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Open AccessArticle

Multi-Omics Integration Reveals Short and Long-Term Effects of Gestational Hypoxia on the Heart Development

Department of Pharmaceutical Sciences, College of Pharmacy, University of Illinois Chicago, Chicago, IL 60612, USA
Lawrence D. Longo, MD Center for Perinatal Biology, Department of Basic Sciences, Loma Linda University School of Medicine, Loma Linda, CA 92350, USA
Authors to whom correspondence should be addressed.
Cells 2019, 8(12), 1608;
Received: 1 November 2019 / Revised: 9 December 2019 / Accepted: 10 December 2019 / Published: 11 December 2019
(This article belongs to the Collection Regulatory Functions of microRNAs)
Antenatal hypoxia caused epigenetic reprogramming of methylome and transcriptome in the developing heart and increased the risk of heart disease later in life. Herein, we investigated the impact of gestational hypoxia in proteome and metabolome in the hearts of fetus and adult offspring. Pregnant rats were treated with normoxia or hypoxia (10.5% O2) from day 15 to 21 of gestation. Hearts were isolated from near-term fetuses and 5 month-old offspring, and proteomics and metabolomics profiling was determined. The data demonstrated that antenatal hypoxia altered proteomics and metabolomics profiling in the heart, impacting energy metabolism, lipid metabolism, oxidative stress, and inflammation-related pathways in a developmental and sex dependent manner. Of importance, integrating multi-omics data of transcriptomics, proteomics, and metabolomics profiling revealed reprogramming of the mitochondrion, especially in two clusters: (a) the cluster associated with “mitochondrial translation”/“aminoacyl t-RNA biosynthesis”/“one-carbon pool of folate”/“DNA methylation”; and (b) the cluster with “mitochondrion”/“TCA cycle and respiratory electron transfer”/“acyl-CoA dehydrogenase”/“oxidative phosphorylation”/“complex I”/“troponin myosin cardiac complex”. Our study provides a powerful means of multi-omics data integration and reveals new insights into phenotypic reprogramming of the mitochondrion in the developing heart by fetal hypoxia, contributing to an increase in the heart vulnerability to disease later in life. View Full-Text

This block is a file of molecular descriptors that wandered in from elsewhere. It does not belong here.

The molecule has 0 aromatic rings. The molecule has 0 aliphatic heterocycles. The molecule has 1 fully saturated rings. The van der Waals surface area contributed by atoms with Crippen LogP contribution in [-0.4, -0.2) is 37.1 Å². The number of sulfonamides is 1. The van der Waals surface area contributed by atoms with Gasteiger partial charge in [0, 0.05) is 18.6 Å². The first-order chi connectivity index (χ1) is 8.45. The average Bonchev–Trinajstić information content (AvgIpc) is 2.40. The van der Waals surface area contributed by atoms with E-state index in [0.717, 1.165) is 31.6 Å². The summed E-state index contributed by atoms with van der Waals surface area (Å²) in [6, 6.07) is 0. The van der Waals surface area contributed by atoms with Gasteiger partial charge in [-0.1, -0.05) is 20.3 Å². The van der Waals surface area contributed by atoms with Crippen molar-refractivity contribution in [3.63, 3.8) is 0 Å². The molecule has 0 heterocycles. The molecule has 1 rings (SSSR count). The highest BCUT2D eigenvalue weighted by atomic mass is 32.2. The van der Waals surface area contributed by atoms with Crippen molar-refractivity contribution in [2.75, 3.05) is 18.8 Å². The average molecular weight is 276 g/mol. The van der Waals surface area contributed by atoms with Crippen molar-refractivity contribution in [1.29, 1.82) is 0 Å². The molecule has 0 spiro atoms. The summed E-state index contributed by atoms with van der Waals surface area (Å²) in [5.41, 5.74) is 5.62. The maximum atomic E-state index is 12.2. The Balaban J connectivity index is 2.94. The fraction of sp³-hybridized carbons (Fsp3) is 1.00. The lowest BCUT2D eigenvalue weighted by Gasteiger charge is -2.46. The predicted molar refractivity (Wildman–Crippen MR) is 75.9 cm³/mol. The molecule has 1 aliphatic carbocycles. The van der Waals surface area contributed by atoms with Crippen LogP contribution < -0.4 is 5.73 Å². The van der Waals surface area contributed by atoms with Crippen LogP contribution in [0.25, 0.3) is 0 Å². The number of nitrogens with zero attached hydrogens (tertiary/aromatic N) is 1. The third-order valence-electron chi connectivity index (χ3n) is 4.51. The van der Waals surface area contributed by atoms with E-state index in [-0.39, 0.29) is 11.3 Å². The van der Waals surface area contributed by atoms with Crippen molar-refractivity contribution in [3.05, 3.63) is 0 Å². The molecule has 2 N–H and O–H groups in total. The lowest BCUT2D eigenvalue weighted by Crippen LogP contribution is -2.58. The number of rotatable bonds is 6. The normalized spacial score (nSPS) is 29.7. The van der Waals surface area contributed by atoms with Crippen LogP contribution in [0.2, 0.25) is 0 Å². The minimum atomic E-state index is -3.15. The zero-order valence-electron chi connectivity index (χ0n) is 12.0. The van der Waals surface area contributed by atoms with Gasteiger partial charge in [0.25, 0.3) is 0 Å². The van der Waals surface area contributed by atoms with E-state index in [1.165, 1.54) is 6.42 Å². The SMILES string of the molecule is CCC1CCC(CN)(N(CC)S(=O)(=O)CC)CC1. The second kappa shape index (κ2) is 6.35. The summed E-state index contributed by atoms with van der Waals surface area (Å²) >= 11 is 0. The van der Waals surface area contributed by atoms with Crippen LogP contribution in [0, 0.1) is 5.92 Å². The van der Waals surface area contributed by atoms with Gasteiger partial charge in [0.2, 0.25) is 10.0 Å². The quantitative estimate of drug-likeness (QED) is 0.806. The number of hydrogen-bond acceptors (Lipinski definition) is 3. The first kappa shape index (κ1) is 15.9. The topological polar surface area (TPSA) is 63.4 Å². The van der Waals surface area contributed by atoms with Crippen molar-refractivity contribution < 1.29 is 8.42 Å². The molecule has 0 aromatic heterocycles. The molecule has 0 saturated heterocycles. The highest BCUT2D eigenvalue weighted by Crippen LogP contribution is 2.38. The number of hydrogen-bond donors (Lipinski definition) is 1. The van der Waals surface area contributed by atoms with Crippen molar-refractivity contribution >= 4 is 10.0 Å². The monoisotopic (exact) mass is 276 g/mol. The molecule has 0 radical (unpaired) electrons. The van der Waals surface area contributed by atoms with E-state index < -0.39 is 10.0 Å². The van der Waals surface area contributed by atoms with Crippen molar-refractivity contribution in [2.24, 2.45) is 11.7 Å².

Keywords: hypoxia; heart; proteome; metabolome; multi-omics integration hypoxia; heart; proteome; metabolome; multi-omics integration
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Gao, Y.; Dasgupta, C.; Huang, L.; Song, R.; Zhang, Z.; Zhang, L. Multi-Omics Integration Reveals Short and Long-Term Effects of Gestational Hypoxia on the Heart Development. Cells 2019, 8, 1608.

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